Normal has contracted with Homefield Energy to offer low electricity rates to all residents through locked-in aggregation.
The current contract with Homefield Energy will run out sometime in July, and Normal has partnered again with Homefield for a new contract to offer 4.099 cents per kilowatt hour.
Ameren is the electrical distributor for Normal and Homefield Energy supplies it to this region.
Locked-in aggregation allows for the aggregation of electric load by municipalities and counties. This means a municipality or county can negotiate for the purchase of the combined electric supply of its residents and eligible small businesses, Sally Heffernan, assistant city manager for Normal, said.
“Every other alternative energy supply I have seen they are 10 percent or higher than our aggregation rate and they are not locked into any life of a contract,” Heffernan said.
If a person in Normal chooses to opt for the municipal aggregation, the price of 4.099 cents per kilowatt hour will remain fixed throughout the life of the contract with Homefield. Residents have the option of opting out of aggregation, but the electric supplier’s prices are variable.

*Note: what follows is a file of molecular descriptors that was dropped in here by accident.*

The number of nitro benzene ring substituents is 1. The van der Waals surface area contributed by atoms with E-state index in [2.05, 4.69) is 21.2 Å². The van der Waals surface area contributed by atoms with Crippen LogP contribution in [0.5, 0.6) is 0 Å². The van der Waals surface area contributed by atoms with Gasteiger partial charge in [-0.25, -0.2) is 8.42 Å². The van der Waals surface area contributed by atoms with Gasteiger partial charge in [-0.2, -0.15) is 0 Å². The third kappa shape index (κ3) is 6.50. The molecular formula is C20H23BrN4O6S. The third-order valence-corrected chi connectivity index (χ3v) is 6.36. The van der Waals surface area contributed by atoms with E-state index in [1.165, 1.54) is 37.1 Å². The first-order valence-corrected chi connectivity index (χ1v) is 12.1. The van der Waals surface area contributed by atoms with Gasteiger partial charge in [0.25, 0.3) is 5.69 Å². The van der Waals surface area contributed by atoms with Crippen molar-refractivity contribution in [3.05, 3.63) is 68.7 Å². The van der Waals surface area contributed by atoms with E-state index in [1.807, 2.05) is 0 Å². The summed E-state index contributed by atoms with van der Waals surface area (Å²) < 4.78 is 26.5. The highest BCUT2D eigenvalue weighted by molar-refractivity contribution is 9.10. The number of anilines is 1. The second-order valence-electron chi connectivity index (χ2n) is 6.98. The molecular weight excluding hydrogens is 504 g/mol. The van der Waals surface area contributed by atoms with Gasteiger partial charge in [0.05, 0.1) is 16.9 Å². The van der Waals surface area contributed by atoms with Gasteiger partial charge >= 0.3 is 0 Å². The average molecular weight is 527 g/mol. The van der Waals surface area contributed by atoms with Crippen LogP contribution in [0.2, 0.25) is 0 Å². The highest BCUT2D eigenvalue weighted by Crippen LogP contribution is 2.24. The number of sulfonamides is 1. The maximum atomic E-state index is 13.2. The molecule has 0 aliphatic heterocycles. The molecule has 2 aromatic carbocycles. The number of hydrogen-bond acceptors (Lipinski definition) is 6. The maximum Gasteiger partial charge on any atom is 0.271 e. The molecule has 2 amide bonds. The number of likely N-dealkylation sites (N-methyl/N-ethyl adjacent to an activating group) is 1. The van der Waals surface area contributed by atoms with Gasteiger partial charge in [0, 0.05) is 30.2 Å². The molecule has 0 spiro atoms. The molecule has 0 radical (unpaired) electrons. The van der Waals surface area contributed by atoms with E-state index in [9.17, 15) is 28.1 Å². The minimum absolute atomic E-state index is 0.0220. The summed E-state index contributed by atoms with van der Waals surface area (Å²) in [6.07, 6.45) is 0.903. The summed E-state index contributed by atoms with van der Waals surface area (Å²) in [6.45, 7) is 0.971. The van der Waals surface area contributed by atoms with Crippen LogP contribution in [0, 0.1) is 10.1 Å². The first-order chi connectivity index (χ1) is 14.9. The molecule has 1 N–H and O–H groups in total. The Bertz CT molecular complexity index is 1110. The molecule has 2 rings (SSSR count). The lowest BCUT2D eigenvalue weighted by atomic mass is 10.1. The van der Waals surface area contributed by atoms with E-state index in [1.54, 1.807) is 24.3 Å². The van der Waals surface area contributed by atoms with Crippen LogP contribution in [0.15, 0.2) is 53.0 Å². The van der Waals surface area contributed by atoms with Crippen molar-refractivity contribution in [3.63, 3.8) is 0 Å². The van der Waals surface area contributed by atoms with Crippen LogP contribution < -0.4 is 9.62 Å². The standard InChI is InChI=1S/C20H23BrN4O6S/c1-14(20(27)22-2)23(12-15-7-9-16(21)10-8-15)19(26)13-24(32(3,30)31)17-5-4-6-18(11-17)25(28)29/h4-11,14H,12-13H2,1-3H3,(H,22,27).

Opting out of Homefield Energy costs $25. The chosen supplier will send opt-out notices to all residents and eligible small businesses within the municipality or county no later than April.
Any citizen can compare prices by asking alternative suppliers for a rate quote and confirm the quoted rate is not subject to change during the contract period.
To be eligible for aggregation, citizens must be Ameren residential customers regardless of electrical usage and very small business accounts with usage less than 15,000 kilowatts annually.
Residential customers who have signed contracts with an alternative energy supplier, customers receiving Ameren “Free” service, customers with hourly rates, customers on Ameren bundled hold and business accounts using more than 15,000 kWh annually are not eligible for aggregation.
Cornbelt Energy customers are not eligible either, Heffernan said.
“We requested the power supply be 100 percent from renewable or green sources,” Heffernan said. “If you are concerned about the environment and want to choose clean energy at this point this is the most environmentally friendly power supplier.”